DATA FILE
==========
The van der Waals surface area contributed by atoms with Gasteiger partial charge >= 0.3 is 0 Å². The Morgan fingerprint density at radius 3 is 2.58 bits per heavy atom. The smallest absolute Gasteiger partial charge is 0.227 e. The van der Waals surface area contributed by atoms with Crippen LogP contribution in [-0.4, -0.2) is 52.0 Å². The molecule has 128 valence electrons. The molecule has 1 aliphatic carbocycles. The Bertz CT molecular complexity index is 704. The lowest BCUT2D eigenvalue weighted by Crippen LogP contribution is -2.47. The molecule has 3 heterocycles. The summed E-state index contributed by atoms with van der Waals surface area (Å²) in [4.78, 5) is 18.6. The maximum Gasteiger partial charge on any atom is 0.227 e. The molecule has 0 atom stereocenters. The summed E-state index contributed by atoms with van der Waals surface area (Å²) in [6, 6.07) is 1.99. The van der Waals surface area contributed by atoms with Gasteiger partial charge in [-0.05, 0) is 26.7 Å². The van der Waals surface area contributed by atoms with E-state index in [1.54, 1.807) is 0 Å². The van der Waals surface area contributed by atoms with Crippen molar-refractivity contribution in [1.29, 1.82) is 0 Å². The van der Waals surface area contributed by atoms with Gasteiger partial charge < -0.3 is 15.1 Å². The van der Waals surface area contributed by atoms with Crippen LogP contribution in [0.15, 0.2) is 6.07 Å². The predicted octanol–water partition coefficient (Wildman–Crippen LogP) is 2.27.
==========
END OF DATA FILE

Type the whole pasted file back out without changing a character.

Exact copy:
The van der Waals surface area contributed by atoms with Gasteiger partial charge >= 0.3 is 0 Å². The Morgan fingerprint density at radius 3 is 2.58 bits per heavy atom. The smallest absolute Gasteiger partial charge is 0.227 e. The van der Waals surface area contributed by atoms with Crippen LogP contribution in [-0.4, -0.2) is 52.0 Å². The molecule has 128 valence electrons. The molecule has 1 aliphatic carbocycles. The Bertz CT molecular complexity index is 704. The lowest BCUT2D eigenvalue weighted by Crippen LogP contribution is -2.47. The molecule has 3 heterocycles. The summed E-state index contributed by atoms with van der Waals surface area (Å²) in [4.78, 5) is 18.6. The maximum Gasteiger partial charge on any atom is 0.227 e. The molecule has 0 atom stereocenters. The summed E-state index contributed by atoms with van der Waals surface area (Å²) in [6, 6.07) is 1.99. The van der Waals surface area contributed by atoms with Gasteiger partial charge in [-0.05, 0) is 26.7 Å². The van der Waals surface area contributed by atoms with E-state index in [1.54, 1.807) is 0 Å². The van der Waals surface area contributed by atoms with Crippen molar-refractivity contribution in [1.29, 1.82) is 0 Å². The van der Waals surface area contributed by atoms with Gasteiger partial charge < -0.3 is 15.1 Å². The van der Waals surface area contributed by atoms with Crippen LogP contribution in [0.15, 0.2) is 6.07 Å². The predicted octanol–water partition coefficient (Wildman–Crippen LogP) is 2.27.